A number of factors can indicate when lambs should be weaned depending on the season and the decision on when to wean lambs should be determined by ewe body condition, feed availability and lamb growth rates.
Liz Genever, AHDB Beef and Lamb livestock specialist says: “From eight weeks of age a lamb’s energy intake is greater from grass than from milk, so competition for high–quality grass between ewes and lambs reaches a critical point. Grazing management and grass growth will differ year on year, so the ideal weaning date cannot be set in stone; figures from the Stocktake survey suggest lambs are usually weaned between 12 and 14 weeks of age.
“If the grass is growing well and ewes are in good condition, weaning can be delayed without reducing lamb liveweight gain. However, if forage availability is low, lamb growth rates will suffer, as ewes and lambs compete for the same grass. If lamb growth rates are lower than 200g per day, this should trigger weaning and lambs should be moved onto better quality forage.
“If creep feed is being fed, liveweight gain may not decline after eight weeks, so weaning decisions should be based on how long the lambs have until they are finished as well as ewe condition.”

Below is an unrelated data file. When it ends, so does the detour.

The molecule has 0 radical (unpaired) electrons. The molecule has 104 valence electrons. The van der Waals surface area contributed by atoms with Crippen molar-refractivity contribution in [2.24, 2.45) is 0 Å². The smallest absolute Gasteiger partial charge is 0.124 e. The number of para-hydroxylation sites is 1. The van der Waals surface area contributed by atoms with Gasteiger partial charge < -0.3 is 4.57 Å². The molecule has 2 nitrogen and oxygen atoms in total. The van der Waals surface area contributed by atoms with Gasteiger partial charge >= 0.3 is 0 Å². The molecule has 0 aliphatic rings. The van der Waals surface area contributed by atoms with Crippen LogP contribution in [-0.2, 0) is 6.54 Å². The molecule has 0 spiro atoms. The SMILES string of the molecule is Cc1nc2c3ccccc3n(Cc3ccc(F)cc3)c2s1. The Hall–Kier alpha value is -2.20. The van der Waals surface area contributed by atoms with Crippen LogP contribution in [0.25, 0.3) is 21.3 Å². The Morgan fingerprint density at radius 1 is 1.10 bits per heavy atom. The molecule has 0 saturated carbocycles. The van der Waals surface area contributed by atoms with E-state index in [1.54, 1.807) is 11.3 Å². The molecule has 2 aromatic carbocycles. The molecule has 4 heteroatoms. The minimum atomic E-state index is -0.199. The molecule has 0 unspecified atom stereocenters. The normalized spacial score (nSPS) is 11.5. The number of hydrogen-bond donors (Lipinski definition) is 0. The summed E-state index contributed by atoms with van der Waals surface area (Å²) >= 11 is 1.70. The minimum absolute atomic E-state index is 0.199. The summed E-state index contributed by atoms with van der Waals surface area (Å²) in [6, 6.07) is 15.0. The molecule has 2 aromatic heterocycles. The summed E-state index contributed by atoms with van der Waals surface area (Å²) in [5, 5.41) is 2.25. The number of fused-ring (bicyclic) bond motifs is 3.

High quality grass with lots of green leaf and limited stem and dead matter will be greater than 11.5 MJ of ME, compared to less than 8 MJ for grass with high degree of dead matter and stem. Dry matter intake is calculated at four per cent of bodyweight, for example, a 30kg lamb consuming 1.2 kg DM per day with access to 11.5 MJ forage will be consuming 13.8 MJ per day and should be gaining more than 250g per day.
Research has shown animals which experience novel feeds, such as red clover, chicory or cereals, when with their mothers, perform better once they are exposed to the feed when weaned. It can take up to three weeks for the rumen to adapt to a new feed, therefore it is important to think about a transition period if the lambs are being weaned onto different feeds, says Dr Genever. Any treatments, such as vaccines or wormers, should be given before weaning as stress can affect the immune response, especially to vaccines, making lambs more susceptible to disease.
Dr Genever says ideally, lambs should be weaned onto a pasture they know, but out of sight and sound of the ewes. Once they have settled, they can be moved to pasture with a known low worm burden or onto a forage crop. The parasite challenge in recently weaned lambs should be checked with faecal egg counts.